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The right debt solution minimizes the damage you do to your financial future. Things like bankruptcy and foreclosure cause severe credit damage and can prevent you from doing things like buying cars and homes right after they happen.
But what about different forms of debt consolidation? Consolidating debt is usually one of your first lines of defense against the bad outcomes of severe financial distress, but can the solution also cause any delay to achieving your future goals?
With the first two options most people use for consolidating debt – credit card balance transfers and personal consolidation loans – there is no direct reason why either would make it difficult to buy a home. In fact, successful debt consolidation could actually make it easier to qualify.
Basically, you’re doing something to consolidate the debt yourself. As long as you make the payments on the solution you choose to use (either for the consolidated debt on a single credit card, or to pay of the outstanding loan balance) then there’s no reason a lender would look at this negatively when you apply for a mortgage.
Of course, if you don’t pay of the consolidated debt, then you are missing payments and causing damage to your credit score. In this case, you’d have a harder time qualifying, but that’s only if the solution doesn’t work and you can’t keep up with the payments.
Otherwise, you may make it easier to qualify. A big part of mortgage approval is your debt-to-income ratio. If you reduce your debt by paying it off quickly after consolidation, then you’re in a better position when you apply for a mortgage. So it most cases, debt consolidation is a good thing to do before you buy a home, rather than a bad thing.
If you’re already struggling to keep up with your debt payments and your credit score isn’t good enough to qualify for DIY consolidation options at the right rates and terms, then you have a last option for debt consolidation through a credit counseling agency called a debt management program. This is like an assisted form of consolidation.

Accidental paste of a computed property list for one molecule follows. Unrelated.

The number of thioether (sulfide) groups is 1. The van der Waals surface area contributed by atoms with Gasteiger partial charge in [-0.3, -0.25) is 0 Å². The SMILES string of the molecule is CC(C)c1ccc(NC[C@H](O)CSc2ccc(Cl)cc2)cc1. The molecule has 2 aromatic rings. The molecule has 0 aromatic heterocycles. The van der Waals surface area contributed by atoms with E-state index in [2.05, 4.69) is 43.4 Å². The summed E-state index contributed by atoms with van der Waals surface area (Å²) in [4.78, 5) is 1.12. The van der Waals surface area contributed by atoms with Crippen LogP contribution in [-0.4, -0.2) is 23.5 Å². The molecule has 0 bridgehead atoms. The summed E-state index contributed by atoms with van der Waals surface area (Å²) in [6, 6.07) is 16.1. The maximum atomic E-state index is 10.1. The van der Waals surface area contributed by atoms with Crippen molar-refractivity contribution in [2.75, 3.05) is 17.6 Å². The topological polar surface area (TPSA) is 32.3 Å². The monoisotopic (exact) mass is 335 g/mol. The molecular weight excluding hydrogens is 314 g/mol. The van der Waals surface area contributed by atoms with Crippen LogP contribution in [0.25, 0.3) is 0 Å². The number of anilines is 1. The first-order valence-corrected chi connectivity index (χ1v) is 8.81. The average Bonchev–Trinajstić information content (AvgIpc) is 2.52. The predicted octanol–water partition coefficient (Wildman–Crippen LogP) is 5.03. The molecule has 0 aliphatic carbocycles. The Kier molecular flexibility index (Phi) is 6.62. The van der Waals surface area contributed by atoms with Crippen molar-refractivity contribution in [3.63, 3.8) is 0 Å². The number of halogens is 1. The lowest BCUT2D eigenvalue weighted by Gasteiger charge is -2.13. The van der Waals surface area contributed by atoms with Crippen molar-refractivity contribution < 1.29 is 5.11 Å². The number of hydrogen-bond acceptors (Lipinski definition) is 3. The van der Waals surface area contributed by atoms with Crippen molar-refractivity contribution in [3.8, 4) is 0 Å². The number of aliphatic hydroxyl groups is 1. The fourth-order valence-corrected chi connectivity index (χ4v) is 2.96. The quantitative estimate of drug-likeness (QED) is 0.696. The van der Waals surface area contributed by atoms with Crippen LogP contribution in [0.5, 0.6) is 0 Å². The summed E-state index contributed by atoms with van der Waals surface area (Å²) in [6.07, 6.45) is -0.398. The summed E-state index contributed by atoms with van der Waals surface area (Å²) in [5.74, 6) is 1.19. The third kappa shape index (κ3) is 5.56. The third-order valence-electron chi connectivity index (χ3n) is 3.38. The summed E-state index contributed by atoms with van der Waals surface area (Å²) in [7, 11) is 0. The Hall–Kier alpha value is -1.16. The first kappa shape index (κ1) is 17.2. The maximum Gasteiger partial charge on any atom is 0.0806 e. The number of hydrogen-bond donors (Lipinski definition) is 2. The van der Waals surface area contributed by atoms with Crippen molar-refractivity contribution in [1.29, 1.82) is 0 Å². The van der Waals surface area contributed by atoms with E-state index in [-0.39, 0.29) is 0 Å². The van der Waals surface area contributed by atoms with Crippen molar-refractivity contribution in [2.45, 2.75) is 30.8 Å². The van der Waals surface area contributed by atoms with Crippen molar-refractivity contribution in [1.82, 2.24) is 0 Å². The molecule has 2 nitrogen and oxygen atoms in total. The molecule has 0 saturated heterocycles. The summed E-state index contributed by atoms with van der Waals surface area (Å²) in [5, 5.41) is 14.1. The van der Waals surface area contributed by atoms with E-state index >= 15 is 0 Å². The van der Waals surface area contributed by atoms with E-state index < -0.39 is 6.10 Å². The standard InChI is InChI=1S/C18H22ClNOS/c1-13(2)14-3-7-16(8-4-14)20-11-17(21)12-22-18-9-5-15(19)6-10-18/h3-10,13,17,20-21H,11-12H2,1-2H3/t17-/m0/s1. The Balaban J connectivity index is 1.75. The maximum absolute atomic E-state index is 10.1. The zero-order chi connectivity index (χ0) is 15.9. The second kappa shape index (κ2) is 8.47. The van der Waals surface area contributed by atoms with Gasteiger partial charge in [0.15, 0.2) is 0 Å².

While you’re on a DMP, you can’t apply for unsecured credit like a credit card, but there’s nothing to prevent you from applying for a mortgage even while you’re on the program. The issue, is that in many cases, you’re in a DMP because you’re already on some shaky financial ground. Buying a home may not be the right financial choice during the program, even if you can.
Fact: In most cases, enrollment in a DMP will not negatively impact your credit score.
And still, once you complete the program, you’ll be back on more solid financial ground. If you complete the program and become completely free of credit card debt, then your debt-to-income ratio will be good. And as long as you made all of your program payments on time, you typically shouldn’t have any credit damage. In fact, since you reduce debt and build a good credit history, you can actually improve your credit score over the course of a successful DMP.
So even with this assisted form of debt consolidation, as long as it’s done correctly, it should be a good thing for you achieving your dreams of home ownership instead of a bad thing.
Article last modified on April 24, 2019. Published by Debt.com, LLC . Mobile users may also access the AMP Version: Does Debt Consolidation Affect Buying a Home? - AMP.